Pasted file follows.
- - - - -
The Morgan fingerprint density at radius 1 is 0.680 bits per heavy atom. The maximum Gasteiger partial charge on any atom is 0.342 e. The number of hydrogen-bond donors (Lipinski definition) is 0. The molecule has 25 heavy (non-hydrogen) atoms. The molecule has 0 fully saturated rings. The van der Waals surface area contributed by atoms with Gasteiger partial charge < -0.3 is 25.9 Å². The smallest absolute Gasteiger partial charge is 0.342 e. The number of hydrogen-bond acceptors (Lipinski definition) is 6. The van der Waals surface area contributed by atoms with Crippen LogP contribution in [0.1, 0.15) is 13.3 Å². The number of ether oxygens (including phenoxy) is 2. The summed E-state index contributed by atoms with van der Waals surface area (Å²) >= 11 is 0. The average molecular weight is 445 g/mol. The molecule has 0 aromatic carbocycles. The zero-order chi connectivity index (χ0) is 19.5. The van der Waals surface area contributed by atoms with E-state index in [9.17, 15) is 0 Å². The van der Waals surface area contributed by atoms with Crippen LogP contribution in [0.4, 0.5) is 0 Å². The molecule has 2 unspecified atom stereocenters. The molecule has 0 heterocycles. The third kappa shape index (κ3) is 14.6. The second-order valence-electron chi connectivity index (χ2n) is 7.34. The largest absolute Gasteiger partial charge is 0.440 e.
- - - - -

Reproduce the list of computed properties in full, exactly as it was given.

The Morgan fingerprint density at radius 1 is 0.680 bits per heavy atom. The maximum Gasteiger partial charge on any atom is 0.342 e. The number of hydrogen-bond donors (Lipinski definition) is 0. The molecule has 25 heavy (non-hydrogen) atoms. The molecule has 0 fully saturated rings. The van der Waals surface area contributed by atoms with Gasteiger partial charge < -0.3 is 25.9 Å². The smallest absolute Gasteiger partial charge is 0.342 e. The number of hydrogen-bond acceptors (Lipinski definition) is 6. The van der Waals surface area contributed by atoms with Crippen LogP contribution in [0.1, 0.15) is 13.3 Å². The number of ether oxygens (including phenoxy) is 2. The summed E-state index contributed by atoms with van der Waals surface area (Å²) >= 11 is 0. The average molecular weight is 445 g/mol. The molecule has 0 aromatic carbocycles. The zero-order chi connectivity index (χ0) is 19.5. The van der Waals surface area contributed by atoms with E-state index in [9.17, 15) is 0 Å². The van der Waals surface area contributed by atoms with Crippen LogP contribution in [0.4, 0.5) is 0 Å². The molecule has 2 unspecified atom stereocenters. The molecule has 0 heterocycles. The third kappa shape index (κ3) is 14.6. The second-order valence-electron chi connectivity index (χ2n) is 7.34. The largest absolute Gasteiger partial charge is 0.440 e.